United Press International said yesterday it will file for bankruptcy protection, but will continue distributing the news while it attempts to reorganize its finances.

Although the company's management told employes it planned to make a filing under Chapter 11 of federal bankruptcy law, it did not say when or where the filing would occur, and by late in the day it had not gone to court. Chapter 11 of the bankruptcy law shelters a debt-burdened company from its creditors while it tries to get back on its feet.

The 78-year-old company, which supplies news reports to newspapers and broadcast stations around the country from news bureaus around the world, is reported to be at least $17 million in debt to creditors, including American Telephone & Telegraph Co., American Express Co., RCA Corp. and UPI's principal lender, Foothill Capital Corp., which is said to be owed $7 million.

"UPI's basic news, picture and feature report will not be interrupted during this period of financial reorganization," UPI Editor in Chief Maxwell McCrohon said. "All the financial alternatives open to us mean that our employes will be paid, and that the news service will continue to deliver its full report to all subscribers."

The bankruptcy decision capped a series of financial crises at the company and came just seven days after UPI Chairman Luis G. Nogales had told the wire service's staff that creditors had agreed to a 90-day moratorium on past debt.

The bankruptcy move apparently was spurred by Foothill Capital's refusal to advance UPI the money for the paychecks issued this week to the news service's 2,000 employes. UPI staffers were told Thursday night not to cash the checks.

Foothill officials could not be reached for comment on why they had decided to withhold the salary money from UPI, but the wire service reported in its own story on its problems that management sources said Foothill "was dissatisfied with the Wire Service Guild's refusal to renegotiate a new labor contract and make new wage concessions."

The Guild, which represents about half of UPI's employes, already has made major concessions during the past few months of financial uncertainty at the news agency.

The Guild asked its members "to continue working, as scheduled, while it analyzes the situation, gathers additional information and decides on available options."

The decision to file for reorganization was voted unanimously yesterday afternoon by the wire service's four-member board of directors, which includes Nogales and a Wire Service Guild representative, after urging from the company's major creditors and lawyers.

Just last week, Nogales had written employes that UPI was facing "in all likelihood, our last major push," and expressed confidence that the company's financial problems could be worked out over the next few months. "We're in a 15-round fight in which there will be no early knockouts," he said.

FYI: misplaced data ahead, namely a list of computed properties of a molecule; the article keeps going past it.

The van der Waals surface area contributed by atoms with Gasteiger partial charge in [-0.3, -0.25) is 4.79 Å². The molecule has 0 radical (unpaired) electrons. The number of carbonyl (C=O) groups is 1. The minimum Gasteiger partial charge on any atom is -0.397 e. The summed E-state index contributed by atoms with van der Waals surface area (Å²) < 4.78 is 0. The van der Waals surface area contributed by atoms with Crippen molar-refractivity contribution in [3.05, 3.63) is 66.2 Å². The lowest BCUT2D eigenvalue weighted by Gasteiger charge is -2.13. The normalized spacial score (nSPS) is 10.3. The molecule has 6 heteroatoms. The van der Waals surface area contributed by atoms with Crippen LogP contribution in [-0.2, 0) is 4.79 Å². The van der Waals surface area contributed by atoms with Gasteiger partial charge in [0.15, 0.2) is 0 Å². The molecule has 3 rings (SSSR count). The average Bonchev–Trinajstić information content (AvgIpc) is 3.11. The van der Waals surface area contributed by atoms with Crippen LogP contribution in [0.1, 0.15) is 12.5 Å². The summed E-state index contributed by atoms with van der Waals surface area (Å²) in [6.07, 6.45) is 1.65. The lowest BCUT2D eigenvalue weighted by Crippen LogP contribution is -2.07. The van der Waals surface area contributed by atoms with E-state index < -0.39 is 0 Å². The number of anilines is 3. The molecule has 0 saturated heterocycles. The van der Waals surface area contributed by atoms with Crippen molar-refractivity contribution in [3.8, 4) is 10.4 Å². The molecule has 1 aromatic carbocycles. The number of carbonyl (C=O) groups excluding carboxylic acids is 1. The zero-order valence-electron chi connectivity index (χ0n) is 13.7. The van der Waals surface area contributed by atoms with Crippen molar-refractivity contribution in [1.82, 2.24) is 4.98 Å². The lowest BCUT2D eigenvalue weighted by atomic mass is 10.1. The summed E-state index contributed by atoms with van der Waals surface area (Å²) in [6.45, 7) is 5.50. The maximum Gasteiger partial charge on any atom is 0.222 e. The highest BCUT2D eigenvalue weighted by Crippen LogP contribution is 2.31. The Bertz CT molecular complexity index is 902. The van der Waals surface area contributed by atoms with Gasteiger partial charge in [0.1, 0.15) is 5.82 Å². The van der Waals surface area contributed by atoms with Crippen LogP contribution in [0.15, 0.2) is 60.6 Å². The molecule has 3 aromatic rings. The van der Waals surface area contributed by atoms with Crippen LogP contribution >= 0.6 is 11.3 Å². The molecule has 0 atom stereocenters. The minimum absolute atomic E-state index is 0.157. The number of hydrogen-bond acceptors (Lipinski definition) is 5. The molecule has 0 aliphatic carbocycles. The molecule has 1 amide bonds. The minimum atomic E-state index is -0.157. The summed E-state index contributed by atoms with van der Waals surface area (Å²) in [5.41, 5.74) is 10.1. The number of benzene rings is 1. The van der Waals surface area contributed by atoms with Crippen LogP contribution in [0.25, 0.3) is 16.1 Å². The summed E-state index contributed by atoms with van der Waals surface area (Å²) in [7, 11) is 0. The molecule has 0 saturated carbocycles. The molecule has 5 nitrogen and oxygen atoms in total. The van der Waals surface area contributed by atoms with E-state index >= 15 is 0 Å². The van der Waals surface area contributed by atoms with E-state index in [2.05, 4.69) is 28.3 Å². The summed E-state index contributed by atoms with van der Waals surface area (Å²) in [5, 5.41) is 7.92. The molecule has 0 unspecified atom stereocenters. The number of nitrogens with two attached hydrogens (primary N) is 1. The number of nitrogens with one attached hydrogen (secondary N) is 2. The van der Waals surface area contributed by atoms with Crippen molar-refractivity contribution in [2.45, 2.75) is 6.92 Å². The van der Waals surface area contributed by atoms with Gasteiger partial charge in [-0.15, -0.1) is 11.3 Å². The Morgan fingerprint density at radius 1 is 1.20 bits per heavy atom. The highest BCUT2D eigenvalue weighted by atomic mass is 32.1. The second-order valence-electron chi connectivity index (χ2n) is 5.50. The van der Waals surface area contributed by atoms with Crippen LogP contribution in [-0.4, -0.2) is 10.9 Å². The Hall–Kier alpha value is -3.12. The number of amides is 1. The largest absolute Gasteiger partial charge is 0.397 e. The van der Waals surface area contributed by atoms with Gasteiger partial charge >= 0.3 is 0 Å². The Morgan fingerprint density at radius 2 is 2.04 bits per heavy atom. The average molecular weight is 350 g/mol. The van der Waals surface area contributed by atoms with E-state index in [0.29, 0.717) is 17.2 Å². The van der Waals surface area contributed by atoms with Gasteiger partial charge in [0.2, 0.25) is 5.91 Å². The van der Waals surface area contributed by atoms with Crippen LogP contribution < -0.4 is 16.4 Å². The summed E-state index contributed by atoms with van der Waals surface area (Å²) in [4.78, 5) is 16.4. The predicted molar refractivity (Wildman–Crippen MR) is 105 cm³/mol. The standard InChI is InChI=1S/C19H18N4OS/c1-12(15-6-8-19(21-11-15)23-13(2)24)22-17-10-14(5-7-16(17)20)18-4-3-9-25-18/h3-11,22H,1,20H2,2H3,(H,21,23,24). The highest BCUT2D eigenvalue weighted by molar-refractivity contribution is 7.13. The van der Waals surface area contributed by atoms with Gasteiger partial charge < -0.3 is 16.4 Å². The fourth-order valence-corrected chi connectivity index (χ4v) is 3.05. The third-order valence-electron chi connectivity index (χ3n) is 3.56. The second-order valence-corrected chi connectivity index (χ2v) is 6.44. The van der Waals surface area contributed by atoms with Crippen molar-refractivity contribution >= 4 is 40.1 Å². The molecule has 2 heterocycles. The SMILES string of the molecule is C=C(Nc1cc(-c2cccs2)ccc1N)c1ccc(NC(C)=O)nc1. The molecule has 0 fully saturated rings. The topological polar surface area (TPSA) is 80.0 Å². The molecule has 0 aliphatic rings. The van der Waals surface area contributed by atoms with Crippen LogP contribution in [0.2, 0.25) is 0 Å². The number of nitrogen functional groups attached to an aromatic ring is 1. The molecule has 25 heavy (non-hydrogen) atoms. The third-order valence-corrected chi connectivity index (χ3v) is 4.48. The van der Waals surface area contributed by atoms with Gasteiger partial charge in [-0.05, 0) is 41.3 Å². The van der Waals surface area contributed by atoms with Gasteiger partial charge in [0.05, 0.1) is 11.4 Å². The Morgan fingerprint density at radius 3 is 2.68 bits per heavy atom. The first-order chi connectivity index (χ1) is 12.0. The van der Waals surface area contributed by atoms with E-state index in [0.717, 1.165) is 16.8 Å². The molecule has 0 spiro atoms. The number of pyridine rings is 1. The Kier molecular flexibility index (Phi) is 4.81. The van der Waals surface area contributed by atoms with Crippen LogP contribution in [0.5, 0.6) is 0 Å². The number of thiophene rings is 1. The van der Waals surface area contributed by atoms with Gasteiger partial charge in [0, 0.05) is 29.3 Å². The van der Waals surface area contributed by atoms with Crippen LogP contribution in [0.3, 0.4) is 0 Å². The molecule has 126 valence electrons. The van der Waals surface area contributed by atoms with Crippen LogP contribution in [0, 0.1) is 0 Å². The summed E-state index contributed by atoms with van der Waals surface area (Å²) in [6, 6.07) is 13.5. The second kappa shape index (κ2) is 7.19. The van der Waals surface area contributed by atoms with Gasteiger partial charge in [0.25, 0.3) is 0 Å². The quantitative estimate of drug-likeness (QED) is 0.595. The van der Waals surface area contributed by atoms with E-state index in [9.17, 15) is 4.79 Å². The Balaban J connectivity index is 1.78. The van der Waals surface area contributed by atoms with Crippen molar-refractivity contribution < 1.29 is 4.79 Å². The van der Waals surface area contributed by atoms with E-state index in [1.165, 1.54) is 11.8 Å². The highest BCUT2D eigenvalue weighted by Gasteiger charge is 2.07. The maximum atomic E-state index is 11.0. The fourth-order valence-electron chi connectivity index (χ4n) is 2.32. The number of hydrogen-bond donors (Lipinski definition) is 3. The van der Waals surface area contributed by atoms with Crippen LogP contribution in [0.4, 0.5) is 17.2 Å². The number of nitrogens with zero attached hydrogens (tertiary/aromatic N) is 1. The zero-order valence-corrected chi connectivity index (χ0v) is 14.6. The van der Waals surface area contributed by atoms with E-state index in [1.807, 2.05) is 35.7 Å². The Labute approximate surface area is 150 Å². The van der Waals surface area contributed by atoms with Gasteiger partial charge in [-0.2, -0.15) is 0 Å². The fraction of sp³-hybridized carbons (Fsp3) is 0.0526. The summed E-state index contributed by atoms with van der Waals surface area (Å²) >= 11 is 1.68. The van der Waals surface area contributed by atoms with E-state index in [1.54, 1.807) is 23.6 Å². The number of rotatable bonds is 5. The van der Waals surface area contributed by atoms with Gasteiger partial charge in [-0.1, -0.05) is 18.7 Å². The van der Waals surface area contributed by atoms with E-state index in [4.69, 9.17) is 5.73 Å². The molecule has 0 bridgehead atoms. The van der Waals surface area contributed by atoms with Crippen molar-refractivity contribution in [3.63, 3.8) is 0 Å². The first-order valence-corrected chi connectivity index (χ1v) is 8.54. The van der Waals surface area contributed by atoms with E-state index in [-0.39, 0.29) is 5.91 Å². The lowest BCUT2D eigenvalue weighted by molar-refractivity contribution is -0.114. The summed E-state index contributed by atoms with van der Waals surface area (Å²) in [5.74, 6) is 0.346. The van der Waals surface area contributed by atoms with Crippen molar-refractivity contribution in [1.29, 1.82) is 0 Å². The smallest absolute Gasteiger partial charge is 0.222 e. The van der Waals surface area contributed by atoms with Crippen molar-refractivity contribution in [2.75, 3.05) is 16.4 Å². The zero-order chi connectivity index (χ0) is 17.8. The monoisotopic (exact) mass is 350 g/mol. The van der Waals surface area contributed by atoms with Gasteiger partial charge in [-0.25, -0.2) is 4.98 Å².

Under Chapter 11 protection, UPI will be able to continue operating and paying its employes, but will be able to suspend payments to its creditors temporarily until a financial reorganization plan can be worked out. Although such reorganizations vary widely, they usually involve either paying back creditors a fraction of the amounts owed, or giving them stock or other securities in the company in lieu of payment.

UPI has long been the nation's second-largest wire service, behind it arch-rival, the Associated Press. But in recent years its position has been further eroded by competition from "supplemental" services such as the New York Times News Service and the Los Angeles Times/Washington Post News Service. In an attempt to keep up, UPI has had to make large investments in technology to deliver the news faster to its print and broadcast subscribers.

The company has been struggling financially for more than two decades: Its last profitable year was in 1963. But it has become particularly shaky in recent months as debts have mounted despite a number of drastic actions to reduce the company's operating costs, including layoffs and a 25 percent cut in employes' salaries last fall.

UPI reported a profit for the final three months of last year, and reportedly has turned a profit in other months since -- an apparent indication that it could make money if it could get out from under its load of debt.

But the huge debt caused major cash-flow problems, and even the reported profits proved illusory: The company said last week that it failed to pay $1.8 million in federal payroll tax in 1984's fourth quarter, even as it was reporting a $1.1 million profit.

As the financial problems have mounted, so have disputes within the wire service's leadership. Nashville businessmen Douglas Ruhe and William Geissler, who bought the company in 1982 from E. W. Scripps Co., were forced by lenders earlier this year to virtually give up control of the company to a group led by Nogales.

The management shift followed a bizarre upheaval that first saw Ruhe and Geissler fire Nogales and then hire him back a day later when it became clear that UPI's lenders wanted to do business only with him. Under the new management arrangement, Nogales was allowed to run the company and seek a refinancing that would include a buyout of Ruhe and Geissler's holdings.

Ruhe and Geissler then came into conflict with Nogales and the rest of the new management team a few weeks ago when they apparently attempted to find buyers for their stock without asking permission from Nogales and UPI's other leaders, who argued that the two owners could not sell without their permission. Ruhe and Geissler later withdrew their sale attempts.

UPI officials, and some outside analysts, have contended that the company might be able to make a profitable go of it if its debt is reduced or it receives a fresh infusion of capital from a new owner, either of which the Chapter 11 filing could bring.